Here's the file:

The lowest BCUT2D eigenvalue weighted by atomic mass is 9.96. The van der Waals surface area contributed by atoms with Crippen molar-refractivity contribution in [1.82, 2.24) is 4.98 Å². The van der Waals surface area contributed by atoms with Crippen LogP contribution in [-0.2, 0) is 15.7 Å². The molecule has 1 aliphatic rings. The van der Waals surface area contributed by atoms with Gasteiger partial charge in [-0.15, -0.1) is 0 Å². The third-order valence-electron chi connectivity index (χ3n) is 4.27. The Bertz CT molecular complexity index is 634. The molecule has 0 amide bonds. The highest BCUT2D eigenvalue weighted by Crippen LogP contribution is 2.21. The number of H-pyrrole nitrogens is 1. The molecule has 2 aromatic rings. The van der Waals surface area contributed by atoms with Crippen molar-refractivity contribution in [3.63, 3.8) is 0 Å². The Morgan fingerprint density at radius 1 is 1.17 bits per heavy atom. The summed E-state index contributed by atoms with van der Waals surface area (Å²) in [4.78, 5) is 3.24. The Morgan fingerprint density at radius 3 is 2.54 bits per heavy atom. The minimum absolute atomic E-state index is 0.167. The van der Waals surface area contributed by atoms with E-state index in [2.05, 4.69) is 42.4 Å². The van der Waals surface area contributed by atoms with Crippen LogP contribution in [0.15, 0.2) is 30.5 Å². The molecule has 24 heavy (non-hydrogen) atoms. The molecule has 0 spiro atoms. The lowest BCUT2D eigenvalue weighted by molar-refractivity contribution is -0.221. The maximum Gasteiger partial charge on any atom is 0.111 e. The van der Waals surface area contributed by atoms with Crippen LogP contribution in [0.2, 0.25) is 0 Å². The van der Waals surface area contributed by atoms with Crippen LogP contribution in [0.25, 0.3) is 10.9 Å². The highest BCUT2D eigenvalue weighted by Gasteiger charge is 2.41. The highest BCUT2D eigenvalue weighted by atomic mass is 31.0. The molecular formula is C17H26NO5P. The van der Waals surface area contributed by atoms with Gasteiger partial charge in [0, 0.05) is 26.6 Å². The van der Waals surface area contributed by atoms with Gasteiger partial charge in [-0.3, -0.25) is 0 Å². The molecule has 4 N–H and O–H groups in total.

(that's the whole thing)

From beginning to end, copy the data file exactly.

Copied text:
The lowest BCUT2D eigenvalue weighted by atomic mass is 9.96. The van der Waals surface area contributed by atoms with Crippen molar-refractivity contribution in [1.82, 2.24) is 4.98 Å². The van der Waals surface area contributed by atoms with Crippen LogP contribution in [-0.2, 0) is 15.7 Å². The molecule has 1 aliphatic rings. The van der Waals surface area contributed by atoms with Gasteiger partial charge in [-0.15, -0.1) is 0 Å². The third-order valence-electron chi connectivity index (χ3n) is 4.27. The Bertz CT molecular complexity index is 634. The molecule has 0 amide bonds. The highest BCUT2D eigenvalue weighted by Crippen LogP contribution is 2.21. The number of H-pyrrole nitrogens is 1. The molecule has 2 aromatic rings. The van der Waals surface area contributed by atoms with Crippen molar-refractivity contribution in [3.63, 3.8) is 0 Å². The Morgan fingerprint density at radius 1 is 1.17 bits per heavy atom. The summed E-state index contributed by atoms with van der Waals surface area (Å²) in [4.78, 5) is 3.24. The Morgan fingerprint density at radius 3 is 2.54 bits per heavy atom. The minimum absolute atomic E-state index is 0.167. The van der Waals surface area contributed by atoms with E-state index in [2.05, 4.69) is 42.4 Å². The van der Waals surface area contributed by atoms with Crippen LogP contribution in [0.15, 0.2) is 30.5 Å². The molecule has 24 heavy (non-hydrogen) atoms. The molecule has 0 spiro atoms. The lowest BCUT2D eigenvalue weighted by molar-refractivity contribution is -0.221. The maximum Gasteiger partial charge on any atom is 0.111 e. The van der Waals surface area contributed by atoms with Crippen LogP contribution in [0.2, 0.25) is 0 Å². The van der Waals surface area contributed by atoms with Crippen LogP contribution in [0.25, 0.3) is 10.9 Å². The highest BCUT2D eigenvalue weighted by Gasteiger charge is 2.41. The highest BCUT2D eigenvalue weighted by atomic mass is 31.0. The molecular formula is C17H26NO5P. The van der Waals surface area contributed by atoms with Gasteiger partial charge in [0, 0.05) is 26.6 Å². The van der Waals surface area contributed by atoms with Gasteiger partial charge in [-0.3, -0.25) is 0 Å². The molecule has 4 N–H and O–H groups in total.